Bones by Margaret Karmazin, 2001.
Jayne Copely works in a small museum. She finds that holding the finger bone of a long-gone shaman brings her back in time to live Eyes-of-Wolf's life. The experience eventually enables her to make some positive changes in her own life. Eyes-of-Wolf is a sympathetic character and her environment seems very real; Karmazin is especially good at delineating the personalities of the various men and women of the tribes Eyes-of-Wolf encounters. I'm automatically suspicious of outsiders writing about Native American cultures; unless their research skills are impeccable, it's very easy to make awful mistakes and get away with them. (I don't know much, but in cursory reading of other books I catch enough tipis in the woods, etc. to indicate that it's a problem).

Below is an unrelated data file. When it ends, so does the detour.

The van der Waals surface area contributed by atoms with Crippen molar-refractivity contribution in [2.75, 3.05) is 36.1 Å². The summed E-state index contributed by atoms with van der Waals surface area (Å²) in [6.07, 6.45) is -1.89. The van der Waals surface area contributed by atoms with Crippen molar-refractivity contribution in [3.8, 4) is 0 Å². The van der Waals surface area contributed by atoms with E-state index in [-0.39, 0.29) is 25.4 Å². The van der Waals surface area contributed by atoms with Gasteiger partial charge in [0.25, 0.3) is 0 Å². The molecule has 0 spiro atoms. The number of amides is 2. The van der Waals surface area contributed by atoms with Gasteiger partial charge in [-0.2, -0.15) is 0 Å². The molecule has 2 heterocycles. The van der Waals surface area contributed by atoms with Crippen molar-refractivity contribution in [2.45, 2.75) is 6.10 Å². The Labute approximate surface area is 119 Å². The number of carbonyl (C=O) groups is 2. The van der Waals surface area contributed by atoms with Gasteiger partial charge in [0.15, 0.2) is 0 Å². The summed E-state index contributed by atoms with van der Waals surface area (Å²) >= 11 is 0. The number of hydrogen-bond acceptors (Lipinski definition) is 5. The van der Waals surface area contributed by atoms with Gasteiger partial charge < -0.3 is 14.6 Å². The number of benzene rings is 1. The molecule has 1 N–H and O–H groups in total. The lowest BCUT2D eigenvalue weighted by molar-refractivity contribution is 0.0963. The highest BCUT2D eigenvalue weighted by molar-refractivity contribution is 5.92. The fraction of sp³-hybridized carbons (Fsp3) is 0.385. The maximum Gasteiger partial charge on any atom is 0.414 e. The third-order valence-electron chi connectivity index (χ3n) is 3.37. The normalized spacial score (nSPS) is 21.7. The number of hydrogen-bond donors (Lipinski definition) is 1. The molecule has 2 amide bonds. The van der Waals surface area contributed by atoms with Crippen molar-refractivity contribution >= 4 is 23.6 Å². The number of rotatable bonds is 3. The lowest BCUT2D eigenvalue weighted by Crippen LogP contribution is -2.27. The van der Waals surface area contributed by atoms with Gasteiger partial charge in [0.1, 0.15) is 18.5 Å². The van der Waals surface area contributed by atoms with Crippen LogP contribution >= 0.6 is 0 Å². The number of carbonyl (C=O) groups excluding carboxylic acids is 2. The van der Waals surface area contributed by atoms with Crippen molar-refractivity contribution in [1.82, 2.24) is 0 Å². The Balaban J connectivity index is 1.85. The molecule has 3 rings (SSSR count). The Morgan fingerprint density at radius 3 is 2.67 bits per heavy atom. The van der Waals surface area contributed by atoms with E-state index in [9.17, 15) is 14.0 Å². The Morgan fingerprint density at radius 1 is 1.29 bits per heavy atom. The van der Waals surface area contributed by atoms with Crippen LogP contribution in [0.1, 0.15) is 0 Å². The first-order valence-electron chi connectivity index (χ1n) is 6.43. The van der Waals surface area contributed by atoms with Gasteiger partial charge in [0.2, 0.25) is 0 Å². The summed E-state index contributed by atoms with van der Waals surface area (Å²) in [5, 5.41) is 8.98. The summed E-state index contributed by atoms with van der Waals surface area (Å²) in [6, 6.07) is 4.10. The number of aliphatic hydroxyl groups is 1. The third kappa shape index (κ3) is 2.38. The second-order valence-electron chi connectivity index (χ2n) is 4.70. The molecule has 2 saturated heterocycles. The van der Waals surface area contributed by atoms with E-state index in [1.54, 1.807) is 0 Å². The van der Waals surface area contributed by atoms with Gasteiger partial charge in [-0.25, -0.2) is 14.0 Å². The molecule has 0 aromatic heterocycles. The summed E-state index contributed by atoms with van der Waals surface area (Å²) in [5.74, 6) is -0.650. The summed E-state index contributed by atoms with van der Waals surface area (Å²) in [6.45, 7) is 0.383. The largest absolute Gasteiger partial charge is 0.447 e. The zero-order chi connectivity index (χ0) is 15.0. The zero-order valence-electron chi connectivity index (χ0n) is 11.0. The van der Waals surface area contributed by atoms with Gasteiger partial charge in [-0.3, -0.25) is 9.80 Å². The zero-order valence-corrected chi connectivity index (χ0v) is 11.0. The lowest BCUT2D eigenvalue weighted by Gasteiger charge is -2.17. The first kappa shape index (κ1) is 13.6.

Sure enough, I hit what I thought was an absolute howler on page 52 and almost stopped reading. It's made perfectly clear that the setting is Northeastern PA. There are woods, hills, streams, ponds, etc. Then Eyes-of-Wolf's father dies...how? A buffalo hunting accident! I was sure there were no bison in this area of the country back then, but apparently I was wrong. Some sources say that there were herds of wood bison (different from the plains bison) in certain parts of Pennsylvania, although others say they were only in Canada. This page convincingly argues that they would have been a variety of plains bison (wood bison are much bigger). A page on the bog turtle indicates that there were buffalo in Snyder County, which isn't that far from here. So good for you, Margaret, you were probably right and I was wrong, and I learned something cool.